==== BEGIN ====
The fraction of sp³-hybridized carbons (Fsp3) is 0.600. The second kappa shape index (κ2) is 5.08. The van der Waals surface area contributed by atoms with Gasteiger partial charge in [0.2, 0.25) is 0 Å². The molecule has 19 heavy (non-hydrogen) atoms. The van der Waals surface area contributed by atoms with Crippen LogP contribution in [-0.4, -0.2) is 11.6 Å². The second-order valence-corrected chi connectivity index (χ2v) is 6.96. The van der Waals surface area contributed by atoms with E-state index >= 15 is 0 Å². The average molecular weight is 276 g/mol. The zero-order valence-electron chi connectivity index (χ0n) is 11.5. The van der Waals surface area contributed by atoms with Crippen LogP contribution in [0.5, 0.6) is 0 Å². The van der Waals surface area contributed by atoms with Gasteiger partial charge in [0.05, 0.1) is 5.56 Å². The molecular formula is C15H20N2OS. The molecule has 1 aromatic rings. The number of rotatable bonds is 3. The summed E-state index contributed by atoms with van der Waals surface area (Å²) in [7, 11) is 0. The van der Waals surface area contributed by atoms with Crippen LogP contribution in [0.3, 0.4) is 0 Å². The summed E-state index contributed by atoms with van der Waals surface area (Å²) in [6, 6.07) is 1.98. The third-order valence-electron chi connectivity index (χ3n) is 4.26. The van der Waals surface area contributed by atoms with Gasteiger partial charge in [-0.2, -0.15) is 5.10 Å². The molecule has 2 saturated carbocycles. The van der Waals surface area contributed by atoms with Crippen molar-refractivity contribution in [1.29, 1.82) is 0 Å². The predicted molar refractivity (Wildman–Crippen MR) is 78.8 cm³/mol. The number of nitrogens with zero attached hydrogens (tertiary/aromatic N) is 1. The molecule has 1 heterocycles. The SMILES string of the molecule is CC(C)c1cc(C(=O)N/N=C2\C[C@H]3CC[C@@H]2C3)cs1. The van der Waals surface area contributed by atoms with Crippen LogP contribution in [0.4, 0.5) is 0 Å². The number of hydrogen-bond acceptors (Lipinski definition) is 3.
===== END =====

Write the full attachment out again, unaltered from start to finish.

The fraction of sp³-hybridized carbons (Fsp3) is 0.600. The second kappa shape index (κ2) is 5.08. The van der Waals surface area contributed by atoms with Gasteiger partial charge in [0.2, 0.25) is 0 Å². The molecule has 19 heavy (non-hydrogen) atoms. The van der Waals surface area contributed by atoms with Crippen LogP contribution in [-0.4, -0.2) is 11.6 Å². The second-order valence-corrected chi connectivity index (χ2v) is 6.96. The van der Waals surface area contributed by atoms with E-state index >= 15 is 0 Å². The average molecular weight is 276 g/mol. The zero-order valence-electron chi connectivity index (χ0n) is 11.5. The van der Waals surface area contributed by atoms with Crippen LogP contribution in [0.5, 0.6) is 0 Å². The van der Waals surface area contributed by atoms with Gasteiger partial charge in [0.05, 0.1) is 5.56 Å². The molecular formula is C15H20N2OS. The molecule has 1 aromatic rings. The number of rotatable bonds is 3. The summed E-state index contributed by atoms with van der Waals surface area (Å²) in [7, 11) is 0. The van der Waals surface area contributed by atoms with Crippen LogP contribution in [0.3, 0.4) is 0 Å². The summed E-state index contributed by atoms with van der Waals surface area (Å²) in [6, 6.07) is 1.98. The third-order valence-electron chi connectivity index (χ3n) is 4.26. The van der Waals surface area contributed by atoms with Gasteiger partial charge in [-0.2, -0.15) is 5.10 Å². The molecule has 2 saturated carbocycles. The van der Waals surface area contributed by atoms with Crippen molar-refractivity contribution in [1.29, 1.82) is 0 Å². The predicted molar refractivity (Wildman–Crippen MR) is 78.8 cm³/mol. The number of nitrogens with zero attached hydrogens (tertiary/aromatic N) is 1. The molecule has 1 heterocycles. The SMILES string of the molecule is CC(C)c1cc(C(=O)N/N=C2\C[C@H]3CC[C@@H]2C3)cs1. The van der Waals surface area contributed by atoms with Crippen LogP contribution in [0.4, 0.5) is 0 Å². The number of hydrogen-bond acceptors (Lipinski definition) is 3.